Disturbing and fascinating at the same time! The tragedy that took place at Jonestown in Guyana has continued to haunt American history since it took place in 1978. I had just entered my teens when it took place and I have always wondered why. What would make a man orchestrate the mass suicide of his devoted followers? I found some answers in this book. The author traces the life of Jim Jones all the way back to his childhood, which was strange in itself. The reader sees him grow up to be a man of high ideals and charming enough to draw others in to his vision of what society should look like. He always had a desire to improve the lives of the downtrodden, especially blacks, and in his early years as an adult his followers are deeply involved in their communities and in establishing programs that will improve lives, such as operating nursing homes for the elderly or drug rehabilitation programs. Many of his programs were applauded for their effectiveness.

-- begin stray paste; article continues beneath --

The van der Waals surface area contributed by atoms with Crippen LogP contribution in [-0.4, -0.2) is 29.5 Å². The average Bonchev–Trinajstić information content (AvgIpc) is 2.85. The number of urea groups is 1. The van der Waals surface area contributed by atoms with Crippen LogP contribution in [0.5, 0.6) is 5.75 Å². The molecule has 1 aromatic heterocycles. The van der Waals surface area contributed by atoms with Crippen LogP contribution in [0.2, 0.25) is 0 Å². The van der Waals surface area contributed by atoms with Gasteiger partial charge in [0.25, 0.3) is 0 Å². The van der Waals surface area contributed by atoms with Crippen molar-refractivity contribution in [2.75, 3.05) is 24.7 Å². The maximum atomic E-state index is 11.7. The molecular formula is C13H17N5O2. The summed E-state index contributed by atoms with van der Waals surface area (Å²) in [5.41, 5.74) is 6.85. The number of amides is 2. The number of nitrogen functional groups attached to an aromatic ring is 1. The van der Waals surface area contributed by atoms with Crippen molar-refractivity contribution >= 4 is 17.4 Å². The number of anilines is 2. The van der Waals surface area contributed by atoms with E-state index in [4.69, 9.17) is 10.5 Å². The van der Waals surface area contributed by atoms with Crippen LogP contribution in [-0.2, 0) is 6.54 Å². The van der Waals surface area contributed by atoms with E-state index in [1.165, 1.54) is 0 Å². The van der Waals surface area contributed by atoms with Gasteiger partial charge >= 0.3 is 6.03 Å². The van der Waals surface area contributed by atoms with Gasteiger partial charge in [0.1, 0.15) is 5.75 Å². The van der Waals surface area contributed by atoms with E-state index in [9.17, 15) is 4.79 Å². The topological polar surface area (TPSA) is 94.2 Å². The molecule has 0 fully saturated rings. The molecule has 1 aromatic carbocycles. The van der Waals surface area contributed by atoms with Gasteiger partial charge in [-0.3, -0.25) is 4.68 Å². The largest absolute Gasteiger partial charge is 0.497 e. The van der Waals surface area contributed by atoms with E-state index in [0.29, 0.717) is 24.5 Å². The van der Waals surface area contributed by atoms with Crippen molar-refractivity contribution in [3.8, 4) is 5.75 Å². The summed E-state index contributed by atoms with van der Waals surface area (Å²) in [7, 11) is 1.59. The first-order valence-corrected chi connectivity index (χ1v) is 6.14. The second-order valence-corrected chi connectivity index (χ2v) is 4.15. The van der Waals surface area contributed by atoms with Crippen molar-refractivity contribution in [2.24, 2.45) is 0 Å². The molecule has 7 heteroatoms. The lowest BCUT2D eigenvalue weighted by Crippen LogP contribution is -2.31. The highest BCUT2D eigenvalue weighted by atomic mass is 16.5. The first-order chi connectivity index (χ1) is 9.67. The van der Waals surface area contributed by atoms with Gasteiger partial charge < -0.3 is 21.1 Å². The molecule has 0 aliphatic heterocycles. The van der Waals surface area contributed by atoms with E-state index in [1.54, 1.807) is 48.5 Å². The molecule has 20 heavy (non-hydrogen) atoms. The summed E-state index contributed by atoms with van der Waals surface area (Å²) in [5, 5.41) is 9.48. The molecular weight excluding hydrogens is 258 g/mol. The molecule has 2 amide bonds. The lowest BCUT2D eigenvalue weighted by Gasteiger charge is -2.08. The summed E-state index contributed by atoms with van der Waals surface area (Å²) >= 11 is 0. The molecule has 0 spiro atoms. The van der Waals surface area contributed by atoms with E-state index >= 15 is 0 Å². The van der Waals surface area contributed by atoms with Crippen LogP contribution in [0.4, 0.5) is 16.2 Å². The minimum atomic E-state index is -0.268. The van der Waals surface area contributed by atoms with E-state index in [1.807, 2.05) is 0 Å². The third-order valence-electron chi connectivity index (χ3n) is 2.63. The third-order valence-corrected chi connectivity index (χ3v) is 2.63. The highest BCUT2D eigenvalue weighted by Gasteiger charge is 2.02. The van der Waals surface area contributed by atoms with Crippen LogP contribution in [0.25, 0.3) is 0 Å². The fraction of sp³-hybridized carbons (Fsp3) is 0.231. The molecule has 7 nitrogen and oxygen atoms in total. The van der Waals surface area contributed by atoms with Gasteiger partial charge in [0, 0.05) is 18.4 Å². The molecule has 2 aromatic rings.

As Jim Jones approaches middle age, he becomes very paranoid about conspiracies against him and this transition seems to mark the beginning of the end. I found this book to be very enlightening and the depth of the research the author conducted is to be commended. This is not just hearsay evidence being presented but actual accounts from survivors and Peoples Temple documents. I am highly recommend this book to readers whether you’re interested in Jonestown as an historical event, or looking for a greater understanding of what made Jim Jones the leader he was.

Alinefromabook’s rating:  5-star-rating  5 stars!

Happy Reading!